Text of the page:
Langworthy Joins Call For New Seneca Nation Compact

Surrounded by other Seneca Nation officials in June, President Rickey Armstrong Sr. announces an agreement in principle with New York state on a new casino gaming compact. That agreement fell apart a few days later, and area elected officials are asking Gov. Kathy Hochul to jump-start negotiations on a new agreement as the old compact expires on Dec. 9. P-J file photo by M.J. Stafford

U.S. Rep. Nick Langworthy, R-23, is the latest elected official to call on Gov. Kathy Hochul to move quickly on a new gaming compact for the Seneca Nation of Indians.

The region’s congressional representative recently sent a letter to the governor asking for an update as the compact’s Dec. 9 expiration approaches. In addition to requiring state Legislature approval, a new compact has to be reviewed by the U.S. Department of the Interior before it goes into effect.

“We are just weeks away from the expiration of the state’s gaming compact with the Seneca Nation, and we’ve been left in the dark by Governor Hochul,” Langworthy said. “Over a thousand jobs in my district and the Seneca Nation are dependent on this compact, and these employees deserve to know if their jobs are safe or if their gaming licenses are in jeopardy. Whether it’s a new compact or an extension of the current compact, Governor Hochul must provide a timely update.”

State Sen. George Borrello, R-Sunset Bay, wrote a similar letter to Hochul in mid-October as a follow-up to a September 20 letter urging Hochul to re-start negotiations with the nation on a new gaming compact. Borrello noted the nation’s $1 billion impact on the Western New York economy and the workers who depend on the casinos for employment as reasons to wrap up a new agreement allowing the Seneca Nation’s casinos to continue to operate.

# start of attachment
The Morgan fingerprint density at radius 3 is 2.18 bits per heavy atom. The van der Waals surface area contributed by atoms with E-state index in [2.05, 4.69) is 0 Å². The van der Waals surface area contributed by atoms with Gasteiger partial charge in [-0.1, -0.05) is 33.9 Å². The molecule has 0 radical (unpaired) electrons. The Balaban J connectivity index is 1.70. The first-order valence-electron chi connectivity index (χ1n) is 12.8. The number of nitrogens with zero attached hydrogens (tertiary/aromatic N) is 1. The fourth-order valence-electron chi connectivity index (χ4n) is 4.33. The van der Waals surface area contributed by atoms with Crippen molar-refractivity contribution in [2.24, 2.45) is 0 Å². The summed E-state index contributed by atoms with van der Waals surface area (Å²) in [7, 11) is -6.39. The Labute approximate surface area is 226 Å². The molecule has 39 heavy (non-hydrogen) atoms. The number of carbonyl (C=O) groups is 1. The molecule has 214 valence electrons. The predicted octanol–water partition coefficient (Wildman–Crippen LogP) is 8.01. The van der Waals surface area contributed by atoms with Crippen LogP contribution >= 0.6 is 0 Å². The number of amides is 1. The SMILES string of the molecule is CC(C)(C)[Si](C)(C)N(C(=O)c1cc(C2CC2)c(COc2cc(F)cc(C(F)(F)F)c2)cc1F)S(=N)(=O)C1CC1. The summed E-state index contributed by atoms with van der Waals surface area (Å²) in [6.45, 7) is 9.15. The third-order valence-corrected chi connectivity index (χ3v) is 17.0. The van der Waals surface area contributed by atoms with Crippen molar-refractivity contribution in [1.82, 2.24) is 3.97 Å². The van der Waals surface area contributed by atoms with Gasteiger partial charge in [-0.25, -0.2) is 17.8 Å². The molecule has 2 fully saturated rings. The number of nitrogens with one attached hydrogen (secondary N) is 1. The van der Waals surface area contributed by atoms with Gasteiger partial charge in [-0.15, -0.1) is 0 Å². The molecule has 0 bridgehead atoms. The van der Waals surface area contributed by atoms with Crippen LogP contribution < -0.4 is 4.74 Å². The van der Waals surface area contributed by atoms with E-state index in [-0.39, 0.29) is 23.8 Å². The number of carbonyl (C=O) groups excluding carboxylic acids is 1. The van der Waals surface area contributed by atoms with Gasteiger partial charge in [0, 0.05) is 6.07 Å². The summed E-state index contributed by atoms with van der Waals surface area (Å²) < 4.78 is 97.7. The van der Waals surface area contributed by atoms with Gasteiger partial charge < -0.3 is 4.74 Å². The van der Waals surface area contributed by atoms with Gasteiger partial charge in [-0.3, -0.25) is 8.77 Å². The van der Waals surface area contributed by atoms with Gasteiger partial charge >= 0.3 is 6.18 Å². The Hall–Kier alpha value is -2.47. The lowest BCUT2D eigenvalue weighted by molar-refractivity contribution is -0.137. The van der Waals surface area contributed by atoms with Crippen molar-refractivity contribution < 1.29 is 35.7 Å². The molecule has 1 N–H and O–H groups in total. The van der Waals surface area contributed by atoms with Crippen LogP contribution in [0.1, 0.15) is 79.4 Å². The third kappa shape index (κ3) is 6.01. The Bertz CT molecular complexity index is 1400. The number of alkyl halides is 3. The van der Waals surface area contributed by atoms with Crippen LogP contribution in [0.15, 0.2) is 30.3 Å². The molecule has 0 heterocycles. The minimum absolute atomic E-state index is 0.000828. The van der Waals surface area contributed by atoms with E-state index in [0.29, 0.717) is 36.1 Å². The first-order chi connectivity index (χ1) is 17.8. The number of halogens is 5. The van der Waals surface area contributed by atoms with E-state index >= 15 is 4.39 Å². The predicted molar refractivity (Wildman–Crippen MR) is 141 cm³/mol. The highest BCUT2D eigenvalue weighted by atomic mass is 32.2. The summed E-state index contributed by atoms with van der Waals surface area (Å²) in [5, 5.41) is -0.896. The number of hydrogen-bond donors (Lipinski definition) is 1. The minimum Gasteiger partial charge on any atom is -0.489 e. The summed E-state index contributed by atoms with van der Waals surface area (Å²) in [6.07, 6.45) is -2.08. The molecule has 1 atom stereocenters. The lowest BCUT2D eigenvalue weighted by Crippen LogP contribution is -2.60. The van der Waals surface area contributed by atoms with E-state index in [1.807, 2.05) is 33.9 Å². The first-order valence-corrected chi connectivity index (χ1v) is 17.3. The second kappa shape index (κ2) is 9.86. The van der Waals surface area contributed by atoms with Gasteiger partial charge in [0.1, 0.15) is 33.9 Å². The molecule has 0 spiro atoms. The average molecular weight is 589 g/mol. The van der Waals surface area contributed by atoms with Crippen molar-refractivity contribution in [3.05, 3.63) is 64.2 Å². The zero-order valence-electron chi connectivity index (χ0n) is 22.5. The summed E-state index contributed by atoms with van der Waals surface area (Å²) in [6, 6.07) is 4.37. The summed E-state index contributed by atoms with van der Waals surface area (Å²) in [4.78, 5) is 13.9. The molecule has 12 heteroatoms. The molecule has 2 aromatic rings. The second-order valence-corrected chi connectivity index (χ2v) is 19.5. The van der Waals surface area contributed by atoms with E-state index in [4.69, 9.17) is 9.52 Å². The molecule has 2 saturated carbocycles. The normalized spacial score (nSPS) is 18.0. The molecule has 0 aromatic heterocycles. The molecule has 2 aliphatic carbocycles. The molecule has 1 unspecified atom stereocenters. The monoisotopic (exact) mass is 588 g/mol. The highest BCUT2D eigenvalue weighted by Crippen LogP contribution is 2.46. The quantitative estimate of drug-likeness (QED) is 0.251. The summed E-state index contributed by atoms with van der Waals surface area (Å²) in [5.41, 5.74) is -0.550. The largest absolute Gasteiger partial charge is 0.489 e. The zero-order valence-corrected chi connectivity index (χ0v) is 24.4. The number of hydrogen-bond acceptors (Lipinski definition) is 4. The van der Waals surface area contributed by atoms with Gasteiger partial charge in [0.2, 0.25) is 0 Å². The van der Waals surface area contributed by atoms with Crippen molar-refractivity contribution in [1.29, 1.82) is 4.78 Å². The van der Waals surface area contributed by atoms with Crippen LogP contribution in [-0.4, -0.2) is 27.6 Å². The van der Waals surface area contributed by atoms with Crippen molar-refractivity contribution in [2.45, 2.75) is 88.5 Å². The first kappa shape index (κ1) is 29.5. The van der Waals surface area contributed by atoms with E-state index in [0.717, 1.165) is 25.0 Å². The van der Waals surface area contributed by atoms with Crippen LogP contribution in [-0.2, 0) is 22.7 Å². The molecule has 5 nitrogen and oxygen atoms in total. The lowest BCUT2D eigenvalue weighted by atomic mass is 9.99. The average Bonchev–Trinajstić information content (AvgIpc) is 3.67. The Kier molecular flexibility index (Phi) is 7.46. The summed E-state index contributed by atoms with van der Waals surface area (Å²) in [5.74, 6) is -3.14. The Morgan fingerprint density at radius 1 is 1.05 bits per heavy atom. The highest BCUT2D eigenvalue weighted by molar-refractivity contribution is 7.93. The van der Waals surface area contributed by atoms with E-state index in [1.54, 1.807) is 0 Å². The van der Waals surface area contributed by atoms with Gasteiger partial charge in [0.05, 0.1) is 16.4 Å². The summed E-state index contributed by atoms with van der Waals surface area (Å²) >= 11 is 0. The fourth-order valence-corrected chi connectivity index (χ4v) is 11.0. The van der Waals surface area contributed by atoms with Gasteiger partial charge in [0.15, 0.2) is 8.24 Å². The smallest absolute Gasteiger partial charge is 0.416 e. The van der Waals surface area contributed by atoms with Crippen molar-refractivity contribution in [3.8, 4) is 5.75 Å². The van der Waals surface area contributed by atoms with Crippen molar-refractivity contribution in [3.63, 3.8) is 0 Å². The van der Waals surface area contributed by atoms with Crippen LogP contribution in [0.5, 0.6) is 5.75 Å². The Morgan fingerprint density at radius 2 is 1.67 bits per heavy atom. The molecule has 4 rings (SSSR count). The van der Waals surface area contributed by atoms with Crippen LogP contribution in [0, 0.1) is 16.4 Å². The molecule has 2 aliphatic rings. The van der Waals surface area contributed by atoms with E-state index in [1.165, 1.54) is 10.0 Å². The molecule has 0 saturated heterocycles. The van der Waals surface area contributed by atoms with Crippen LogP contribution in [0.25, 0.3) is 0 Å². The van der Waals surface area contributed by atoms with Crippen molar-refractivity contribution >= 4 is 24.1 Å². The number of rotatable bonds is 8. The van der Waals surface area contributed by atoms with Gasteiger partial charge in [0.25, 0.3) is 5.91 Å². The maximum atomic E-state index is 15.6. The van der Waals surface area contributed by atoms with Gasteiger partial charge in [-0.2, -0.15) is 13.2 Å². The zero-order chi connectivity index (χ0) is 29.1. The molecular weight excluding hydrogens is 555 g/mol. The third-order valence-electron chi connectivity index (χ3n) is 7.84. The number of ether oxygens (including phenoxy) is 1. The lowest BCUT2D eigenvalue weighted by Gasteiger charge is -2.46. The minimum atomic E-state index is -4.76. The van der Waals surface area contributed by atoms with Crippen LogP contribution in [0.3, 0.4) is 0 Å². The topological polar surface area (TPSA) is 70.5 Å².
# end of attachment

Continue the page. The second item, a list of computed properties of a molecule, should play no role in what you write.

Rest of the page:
“As the only New York State official who can approve a gaming compact between the state and the Seneca Nation, it’s imperative that Gov. Hochul agree to a meeting with President Armstrong,” Borrello said. “President Armstrong has repeatedly asked the governor to sit down with him and negotiate an agreement in good faith that is fair and addresses the needs of all parties, yet she continues to avoid the bargaining table.”

Hochul had been part of the negotiations at arms’s length through most of the year due to her husband William Hochul’s business ties with Delaware North. William Hochul left Delaware North in August, placing Gov. Hochul back in the driver’s seat in negotiations with the Seneca Nation.

The original Seneca Nation Compact was authorized in 2002. The agreement cleared the way for the development of three Seneca casinos in Western New York. Terms of the compact included the Seneca Nation paying 25 percent, approximately $100 million per year, of the slot and video lottery machine revenue from the casinos to the state, with a portion of that money directed to each casino’s host city. In return, the compact granted the Seneca Nation exclusive rights to operate Class III casinos in Western New York.

A new compact was agreed upon earlier this year, but it included a fourth Seneca Nation casino that upset state legislators from the Rochester area when they weren’t told about the new casino, which they say would have competed with a casino with union employees in the Rochester area. Opposition from the Rochester-area lawmakers led Carl Heastie, D-Bronx and Assembly speaker, to back away from bringing the compact approval to the Assembly floor during a late June special session.


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